Metro-North officials say Harlem, Hudson and New Haven line trains traveling between New York and Connecticut are now operating on or close to schedule after being suspended Thursday night due to signal problems.
Metropolitan Transportation Authority Chairman and CEO Thomas Prendergast said Friday that the cause of the two-hour service disruption has been traced to human error during an electrical repair project. One of two main power supply units was taken out of service for replacement. Technicians performing the work did not realize that a wire was disconnected on the other main power supply unit. This destabilized the power supply system for more than an hour until a backup supply could be connected.
“Last night’s failure was unacceptable, pure and simple,” Prendergast said. “The project should have been analyzed for risks and redundancy before it began, and it should not have been performed when thousands of customers were trying to get home in cold weather.”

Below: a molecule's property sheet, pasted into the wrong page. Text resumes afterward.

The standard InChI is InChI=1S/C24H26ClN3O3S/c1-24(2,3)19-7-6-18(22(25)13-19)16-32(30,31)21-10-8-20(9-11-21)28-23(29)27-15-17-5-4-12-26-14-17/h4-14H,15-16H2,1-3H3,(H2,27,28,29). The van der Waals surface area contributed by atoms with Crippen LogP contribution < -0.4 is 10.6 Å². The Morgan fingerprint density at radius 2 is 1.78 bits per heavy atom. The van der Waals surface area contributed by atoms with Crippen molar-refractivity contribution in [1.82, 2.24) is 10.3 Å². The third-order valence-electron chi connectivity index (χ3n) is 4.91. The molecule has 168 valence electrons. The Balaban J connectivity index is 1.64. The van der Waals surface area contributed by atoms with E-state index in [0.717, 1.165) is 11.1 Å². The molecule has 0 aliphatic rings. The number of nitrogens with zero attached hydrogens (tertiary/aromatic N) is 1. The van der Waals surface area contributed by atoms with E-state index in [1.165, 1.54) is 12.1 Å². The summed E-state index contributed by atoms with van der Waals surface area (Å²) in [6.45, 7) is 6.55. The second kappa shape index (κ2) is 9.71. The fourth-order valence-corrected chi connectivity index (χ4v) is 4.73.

“Metro-North customers deserve better, and I extend my sincere apology to all of them,” Prendergast said. “I have directed Metro-North to bring in an independent consultant to examine how and why these mistakes were made, and to recommend any necessary changes to operating procedures to ensure nothing like this ever happens again.”
More than 50 trains were forced to halt for safety reasons when the signal system went dark. Rail traffic controllers instructed engineers to slowly bring their trains to the closest station. Trains were not allowed to proceed through switches until signal maintainers could respond and manually ensure the switches were lined up correctly, which delayed some trains further.
All trains had light, heat and power during the disruption. Customers were able to get off trains when they reached a station.